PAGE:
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From the Dean

A Strong Commitment to In-State Students

Story by
Robert Stacey, Dean

The new academic year has begun, and for the first time since 2007, we are beginning an academic year without the threat of impending budget cuts. Even better, our resident undergraduate students begin this new year knowing that their tuition costs will remain fixed at their 2012-13 levels until at least the fall of 2015. As a result, students, parents, faculty, and even deans will be able to plan their budgets for the next two years with a degree of confidence in the future that we have not felt for a long time.

Bob Stacey, Dean of Arts and Sciences
Bob Stacey. Photo by Jacob Lambert.

For this happy turn of events, we owe the State Legislature a great debt of thanks. In a difficult budgetary year for the state of Washington, our legislators were able to restore some portion of the revenues they had cut from higher education in the previous four years. This was not easy. But they were emboldened to do so by the tremendous outpouring of support for higher education across the state that came from newspapers, businesses, citizens, parents, and students, who joined together to make the case that investing in higher education is the very best way to invest in our state’s future. To everyone who participated in these efforts, thank you!

We can see the future of our state in the faces of the 6,200 freshmen who enrolled at the University of Washington this fall. This is the largest entering class we have ever had, selected from the largest pool of applications for admission we have ever received. Two-thirds of these entering freshmen come from the state of Washington. The next largest group—around 18%—is made up of students from the other 49 states. International students represent about 15% of the entering class. We will also enroll more than 1,700 new transfer students this fall, of whom 79% are from Washington state community colleges.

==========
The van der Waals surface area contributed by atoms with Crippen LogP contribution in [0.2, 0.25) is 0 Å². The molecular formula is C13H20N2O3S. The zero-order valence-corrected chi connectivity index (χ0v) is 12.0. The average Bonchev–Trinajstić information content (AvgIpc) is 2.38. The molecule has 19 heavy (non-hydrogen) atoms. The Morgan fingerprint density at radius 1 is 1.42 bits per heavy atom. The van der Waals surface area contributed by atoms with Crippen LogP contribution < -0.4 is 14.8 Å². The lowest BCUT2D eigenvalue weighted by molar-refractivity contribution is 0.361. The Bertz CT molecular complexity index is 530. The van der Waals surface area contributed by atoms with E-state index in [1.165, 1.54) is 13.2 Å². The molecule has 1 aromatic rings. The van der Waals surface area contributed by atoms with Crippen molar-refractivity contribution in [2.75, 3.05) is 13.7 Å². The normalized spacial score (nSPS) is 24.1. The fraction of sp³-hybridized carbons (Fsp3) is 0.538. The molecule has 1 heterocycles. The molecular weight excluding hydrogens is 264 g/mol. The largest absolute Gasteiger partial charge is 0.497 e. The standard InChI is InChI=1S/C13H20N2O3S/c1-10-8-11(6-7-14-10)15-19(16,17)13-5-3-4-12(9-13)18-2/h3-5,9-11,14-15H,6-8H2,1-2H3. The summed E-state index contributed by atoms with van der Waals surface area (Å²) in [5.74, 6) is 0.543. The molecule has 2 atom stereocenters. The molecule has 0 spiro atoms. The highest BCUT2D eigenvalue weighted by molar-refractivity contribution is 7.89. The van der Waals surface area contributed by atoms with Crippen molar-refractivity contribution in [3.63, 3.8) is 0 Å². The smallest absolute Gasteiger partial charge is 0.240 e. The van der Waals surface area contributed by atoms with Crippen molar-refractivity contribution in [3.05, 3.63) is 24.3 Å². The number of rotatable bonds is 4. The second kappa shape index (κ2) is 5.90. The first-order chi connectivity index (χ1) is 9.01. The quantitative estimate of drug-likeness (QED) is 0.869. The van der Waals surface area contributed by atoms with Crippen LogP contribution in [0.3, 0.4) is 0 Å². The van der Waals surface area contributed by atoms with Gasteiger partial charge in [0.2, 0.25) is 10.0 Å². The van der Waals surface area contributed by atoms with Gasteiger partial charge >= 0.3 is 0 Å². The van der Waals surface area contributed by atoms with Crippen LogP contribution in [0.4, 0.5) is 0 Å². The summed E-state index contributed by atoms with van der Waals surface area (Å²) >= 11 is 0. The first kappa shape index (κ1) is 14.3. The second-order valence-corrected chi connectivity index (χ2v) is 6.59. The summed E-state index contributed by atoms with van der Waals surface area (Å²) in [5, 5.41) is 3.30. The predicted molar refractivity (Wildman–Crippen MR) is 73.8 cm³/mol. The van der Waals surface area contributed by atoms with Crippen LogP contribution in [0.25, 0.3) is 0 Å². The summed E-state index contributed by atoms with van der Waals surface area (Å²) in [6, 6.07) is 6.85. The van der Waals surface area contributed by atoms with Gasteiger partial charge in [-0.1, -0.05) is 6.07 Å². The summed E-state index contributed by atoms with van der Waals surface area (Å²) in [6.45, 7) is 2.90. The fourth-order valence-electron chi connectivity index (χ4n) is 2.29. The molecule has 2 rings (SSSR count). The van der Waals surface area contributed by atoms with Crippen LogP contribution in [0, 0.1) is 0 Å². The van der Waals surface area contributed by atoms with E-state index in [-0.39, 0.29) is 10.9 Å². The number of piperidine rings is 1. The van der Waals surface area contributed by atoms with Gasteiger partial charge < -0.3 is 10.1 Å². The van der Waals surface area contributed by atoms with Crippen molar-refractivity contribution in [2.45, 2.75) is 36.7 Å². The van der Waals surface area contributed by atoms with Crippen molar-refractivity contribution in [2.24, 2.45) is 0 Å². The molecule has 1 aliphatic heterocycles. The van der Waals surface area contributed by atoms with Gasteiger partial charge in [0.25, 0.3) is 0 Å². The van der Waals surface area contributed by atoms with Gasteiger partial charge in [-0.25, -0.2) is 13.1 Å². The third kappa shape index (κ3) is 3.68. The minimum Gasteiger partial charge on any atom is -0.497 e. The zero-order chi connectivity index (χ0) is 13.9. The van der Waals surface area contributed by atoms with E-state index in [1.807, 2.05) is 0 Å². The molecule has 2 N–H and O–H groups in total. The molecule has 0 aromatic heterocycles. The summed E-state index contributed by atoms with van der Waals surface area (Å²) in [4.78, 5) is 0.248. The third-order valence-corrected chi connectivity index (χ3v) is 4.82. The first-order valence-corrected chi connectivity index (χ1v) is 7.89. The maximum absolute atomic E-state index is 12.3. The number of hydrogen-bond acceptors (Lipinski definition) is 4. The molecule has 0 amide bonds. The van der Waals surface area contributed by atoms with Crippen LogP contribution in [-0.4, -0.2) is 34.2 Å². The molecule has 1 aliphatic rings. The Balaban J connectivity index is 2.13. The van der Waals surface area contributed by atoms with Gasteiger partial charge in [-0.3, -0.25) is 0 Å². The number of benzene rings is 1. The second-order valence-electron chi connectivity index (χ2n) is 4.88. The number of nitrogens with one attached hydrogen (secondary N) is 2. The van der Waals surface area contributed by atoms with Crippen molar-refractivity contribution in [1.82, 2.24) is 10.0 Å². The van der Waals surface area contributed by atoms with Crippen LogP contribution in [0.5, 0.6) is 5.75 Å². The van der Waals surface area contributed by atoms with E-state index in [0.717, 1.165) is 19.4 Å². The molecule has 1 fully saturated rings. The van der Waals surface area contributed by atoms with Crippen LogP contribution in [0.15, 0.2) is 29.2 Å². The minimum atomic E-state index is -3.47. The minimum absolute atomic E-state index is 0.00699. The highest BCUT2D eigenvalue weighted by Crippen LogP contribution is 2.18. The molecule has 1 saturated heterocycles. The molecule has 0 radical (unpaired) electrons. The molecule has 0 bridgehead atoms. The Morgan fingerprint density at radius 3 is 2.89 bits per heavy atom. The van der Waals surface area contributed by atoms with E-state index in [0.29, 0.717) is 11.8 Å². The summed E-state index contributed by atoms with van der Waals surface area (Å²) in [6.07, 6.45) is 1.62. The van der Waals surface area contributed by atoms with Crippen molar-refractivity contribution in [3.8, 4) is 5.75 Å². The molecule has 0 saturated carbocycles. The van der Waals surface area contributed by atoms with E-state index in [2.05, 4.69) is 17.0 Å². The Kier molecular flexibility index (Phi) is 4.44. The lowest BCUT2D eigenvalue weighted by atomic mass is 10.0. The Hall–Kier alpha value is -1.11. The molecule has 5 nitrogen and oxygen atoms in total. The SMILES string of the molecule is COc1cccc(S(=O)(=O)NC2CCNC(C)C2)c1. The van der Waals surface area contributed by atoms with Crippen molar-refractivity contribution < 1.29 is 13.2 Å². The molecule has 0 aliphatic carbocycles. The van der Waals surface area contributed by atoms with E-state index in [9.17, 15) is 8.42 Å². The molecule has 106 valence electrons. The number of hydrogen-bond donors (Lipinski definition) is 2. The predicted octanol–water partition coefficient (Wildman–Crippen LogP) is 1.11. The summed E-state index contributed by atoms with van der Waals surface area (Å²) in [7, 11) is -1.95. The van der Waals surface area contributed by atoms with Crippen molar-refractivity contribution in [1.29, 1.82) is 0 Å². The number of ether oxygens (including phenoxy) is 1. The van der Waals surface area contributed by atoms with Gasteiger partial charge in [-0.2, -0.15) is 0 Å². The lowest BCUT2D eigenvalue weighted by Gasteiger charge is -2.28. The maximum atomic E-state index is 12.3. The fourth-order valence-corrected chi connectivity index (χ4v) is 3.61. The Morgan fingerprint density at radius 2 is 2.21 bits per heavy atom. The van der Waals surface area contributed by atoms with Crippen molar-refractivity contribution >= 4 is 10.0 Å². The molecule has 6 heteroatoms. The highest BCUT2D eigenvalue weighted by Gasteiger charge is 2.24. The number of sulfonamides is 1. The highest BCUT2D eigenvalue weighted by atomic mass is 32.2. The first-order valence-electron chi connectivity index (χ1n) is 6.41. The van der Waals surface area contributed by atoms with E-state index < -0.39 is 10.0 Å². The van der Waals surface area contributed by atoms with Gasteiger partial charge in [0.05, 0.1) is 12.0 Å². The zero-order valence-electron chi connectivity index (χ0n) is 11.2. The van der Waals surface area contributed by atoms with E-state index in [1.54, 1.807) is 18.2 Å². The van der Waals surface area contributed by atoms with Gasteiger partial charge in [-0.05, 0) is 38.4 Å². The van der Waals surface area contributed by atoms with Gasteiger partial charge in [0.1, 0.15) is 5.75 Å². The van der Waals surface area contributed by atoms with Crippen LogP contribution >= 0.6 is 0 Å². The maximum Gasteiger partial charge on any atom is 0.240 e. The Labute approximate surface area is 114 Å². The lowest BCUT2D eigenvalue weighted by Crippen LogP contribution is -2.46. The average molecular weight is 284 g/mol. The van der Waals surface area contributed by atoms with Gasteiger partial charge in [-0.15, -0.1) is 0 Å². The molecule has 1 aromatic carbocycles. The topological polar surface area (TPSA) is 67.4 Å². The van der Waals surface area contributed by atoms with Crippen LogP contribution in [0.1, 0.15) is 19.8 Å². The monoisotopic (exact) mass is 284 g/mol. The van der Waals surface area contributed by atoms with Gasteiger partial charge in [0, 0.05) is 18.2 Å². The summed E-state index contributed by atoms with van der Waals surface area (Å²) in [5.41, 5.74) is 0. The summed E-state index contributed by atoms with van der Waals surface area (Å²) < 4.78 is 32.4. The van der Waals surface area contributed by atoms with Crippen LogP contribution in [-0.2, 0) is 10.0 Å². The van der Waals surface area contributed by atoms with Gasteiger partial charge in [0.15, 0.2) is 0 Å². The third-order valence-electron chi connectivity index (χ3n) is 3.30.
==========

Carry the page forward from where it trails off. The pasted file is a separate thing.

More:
Two-thirds of these entering freshmen come from the state of Washington. ...We will also enroll more than 1,700 new transfer students this fall, of whom 79% are from Washington state community colleges.

As I hope these numbers will make clear, we remain the University of Washington, with a strong commitment, first and foremost, to educating the students of our own state. Altogether, around three-quarters of our undergraduate student body comes from the state of Washington, and more than 70% of our students will remain in the state of Washington after they graduate.

Our students come to us from all over the state, and our educational, cultural, medical, and economic impact is felt in every one of our state’s 39 counties. We are proudly a public institution—indeed, the Times of London Higher Education Supplement has just rated us the fourth best public university in the country—and we look forward to continuing to serve the citizens of this state in the future, just as we have done in the past.

All in all, it is a great fall to be a Husky.

Robert Stacey
Dean, College of Arts and Sciences